The manager's focus on high-quality companies means it could also sit well alongside a fund that invests in companies believed to be overlooked and undervalued. His focus on broader themes and the way they impact individual companies makes it quite different to other funds.

    This is an offshore fund, so investors aren’t normally entitled to compensation through the Financial Services Compensation Scheme.

    More about this fund, including charges and how to deal

    AXA WF Framlington UK Key Investor Information

    BNY Mellon Real Return

    This fund offers a more conservative way to invest compared to a fund that primarily invests in shares. It could be a good option to offer better returns over the long-term compared to cash, without being too exposed to the ups and downs of the stock market. This fund could also be used as part of a more cautious investment portfolio, or bring some stability to a more adventurous portfolio.

    Over the long term the fund aims for moderate growth, while offering some shelter against the worst stock market falls. That doesn’t mean it won’t lose money though, as unlike cash all investments rise and fall in value, so investors could lose money.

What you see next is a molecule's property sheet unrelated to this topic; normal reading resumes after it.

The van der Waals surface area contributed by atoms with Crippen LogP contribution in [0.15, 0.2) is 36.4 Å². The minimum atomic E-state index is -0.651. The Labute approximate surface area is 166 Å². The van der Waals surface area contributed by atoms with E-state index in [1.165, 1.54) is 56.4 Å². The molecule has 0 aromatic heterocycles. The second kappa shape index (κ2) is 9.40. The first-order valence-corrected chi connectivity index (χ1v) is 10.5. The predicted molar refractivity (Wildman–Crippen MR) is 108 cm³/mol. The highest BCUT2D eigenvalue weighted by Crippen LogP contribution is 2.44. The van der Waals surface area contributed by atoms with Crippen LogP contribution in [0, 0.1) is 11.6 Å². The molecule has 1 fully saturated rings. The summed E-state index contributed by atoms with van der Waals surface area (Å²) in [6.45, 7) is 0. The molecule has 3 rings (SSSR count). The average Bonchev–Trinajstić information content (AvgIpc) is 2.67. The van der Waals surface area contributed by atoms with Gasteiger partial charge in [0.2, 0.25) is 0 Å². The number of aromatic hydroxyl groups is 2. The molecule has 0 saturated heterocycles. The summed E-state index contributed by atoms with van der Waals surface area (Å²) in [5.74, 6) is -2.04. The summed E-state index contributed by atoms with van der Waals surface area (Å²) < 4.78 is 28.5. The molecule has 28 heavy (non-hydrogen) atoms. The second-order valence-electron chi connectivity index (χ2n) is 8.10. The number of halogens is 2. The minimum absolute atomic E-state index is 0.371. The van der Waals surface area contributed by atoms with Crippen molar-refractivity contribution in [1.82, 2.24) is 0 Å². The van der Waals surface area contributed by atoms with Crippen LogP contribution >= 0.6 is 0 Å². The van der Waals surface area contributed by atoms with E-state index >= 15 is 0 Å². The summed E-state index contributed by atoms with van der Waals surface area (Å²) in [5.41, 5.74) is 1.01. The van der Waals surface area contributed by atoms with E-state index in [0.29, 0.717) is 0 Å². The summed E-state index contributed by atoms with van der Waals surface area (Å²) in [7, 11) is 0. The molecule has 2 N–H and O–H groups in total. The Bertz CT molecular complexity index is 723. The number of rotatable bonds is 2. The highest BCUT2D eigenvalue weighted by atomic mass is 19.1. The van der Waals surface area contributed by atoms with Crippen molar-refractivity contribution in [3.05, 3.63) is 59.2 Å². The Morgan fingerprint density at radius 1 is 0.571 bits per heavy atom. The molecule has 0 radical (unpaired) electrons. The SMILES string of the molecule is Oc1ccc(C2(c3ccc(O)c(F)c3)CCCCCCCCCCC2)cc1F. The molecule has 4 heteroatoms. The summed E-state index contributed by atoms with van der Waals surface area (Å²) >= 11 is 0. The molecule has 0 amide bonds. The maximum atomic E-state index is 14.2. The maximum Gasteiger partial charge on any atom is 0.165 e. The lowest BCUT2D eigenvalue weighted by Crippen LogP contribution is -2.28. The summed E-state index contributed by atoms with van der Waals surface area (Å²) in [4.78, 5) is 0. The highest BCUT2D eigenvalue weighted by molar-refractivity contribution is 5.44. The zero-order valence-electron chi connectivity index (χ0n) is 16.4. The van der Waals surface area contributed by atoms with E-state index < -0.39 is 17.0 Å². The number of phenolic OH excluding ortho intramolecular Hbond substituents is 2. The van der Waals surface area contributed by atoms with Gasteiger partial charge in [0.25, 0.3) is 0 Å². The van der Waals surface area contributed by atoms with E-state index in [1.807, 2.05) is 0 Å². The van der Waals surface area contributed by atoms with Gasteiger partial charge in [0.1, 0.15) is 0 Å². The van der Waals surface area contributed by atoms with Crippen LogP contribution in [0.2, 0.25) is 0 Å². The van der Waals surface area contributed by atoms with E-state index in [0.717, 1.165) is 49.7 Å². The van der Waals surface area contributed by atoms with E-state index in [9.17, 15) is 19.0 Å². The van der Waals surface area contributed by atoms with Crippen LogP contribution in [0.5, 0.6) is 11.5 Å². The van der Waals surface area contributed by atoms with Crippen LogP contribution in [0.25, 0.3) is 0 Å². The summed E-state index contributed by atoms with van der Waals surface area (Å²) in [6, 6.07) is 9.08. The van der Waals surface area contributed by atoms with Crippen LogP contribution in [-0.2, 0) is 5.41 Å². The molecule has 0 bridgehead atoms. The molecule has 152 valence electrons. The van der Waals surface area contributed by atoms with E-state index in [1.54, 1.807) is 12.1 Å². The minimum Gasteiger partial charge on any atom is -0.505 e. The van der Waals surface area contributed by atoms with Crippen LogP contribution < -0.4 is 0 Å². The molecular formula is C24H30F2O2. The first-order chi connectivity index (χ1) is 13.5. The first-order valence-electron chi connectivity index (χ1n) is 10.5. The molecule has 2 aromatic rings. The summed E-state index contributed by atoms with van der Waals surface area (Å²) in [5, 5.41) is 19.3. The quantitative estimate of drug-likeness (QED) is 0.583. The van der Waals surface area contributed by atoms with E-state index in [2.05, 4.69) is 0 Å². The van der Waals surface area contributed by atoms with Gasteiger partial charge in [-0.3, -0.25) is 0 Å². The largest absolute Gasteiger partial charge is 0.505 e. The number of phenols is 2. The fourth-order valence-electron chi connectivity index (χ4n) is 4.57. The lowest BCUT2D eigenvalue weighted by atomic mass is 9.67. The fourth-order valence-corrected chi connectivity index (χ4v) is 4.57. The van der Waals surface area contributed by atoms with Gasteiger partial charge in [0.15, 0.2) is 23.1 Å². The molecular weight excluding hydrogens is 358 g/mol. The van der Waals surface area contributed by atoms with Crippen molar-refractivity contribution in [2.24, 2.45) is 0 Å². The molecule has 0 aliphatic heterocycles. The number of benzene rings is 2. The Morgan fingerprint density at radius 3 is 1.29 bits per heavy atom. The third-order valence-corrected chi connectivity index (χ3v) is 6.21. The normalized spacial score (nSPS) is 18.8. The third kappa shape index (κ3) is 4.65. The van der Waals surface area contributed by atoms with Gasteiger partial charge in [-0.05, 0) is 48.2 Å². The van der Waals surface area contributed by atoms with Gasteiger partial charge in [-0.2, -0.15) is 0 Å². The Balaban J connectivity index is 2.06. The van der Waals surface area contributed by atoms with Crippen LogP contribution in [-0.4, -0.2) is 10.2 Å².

The fund invests in a mixture of investment types that can be broadly split into two categories. This includes long-term growth investments, like global company shares and bonds including higher-risk emerging markets and high-yield bonds. The fund can also use derivatives, which can add risk.

    BNY Mellon Real Return also holds investments that aim to add stability to returns, like gold, government bonds and cash. The team are focused more on not losing money rather than making it, so we don’t expect the fund to race ahead in rising markets.

    More about this fund, including charges and how to deal

    BNY Mellon Real Return Key Investor Information

    Important notes

    This article isn’t personal advice. If you’re not sure whether an investment is right for you please seek advice. If you choose to invest the value of your investment will rise and fall, so you could get back less than you put in.

    Learn more about investing

    Category: LEARN ABOUT INVESTING

    Should I save or invest?

    Category: Investing essentials

    Diversification: what you need to know

    Category: Investing essentials

    Risk: what you need to know

    Category: Investing essentials

    Investing behaviours: what you need to know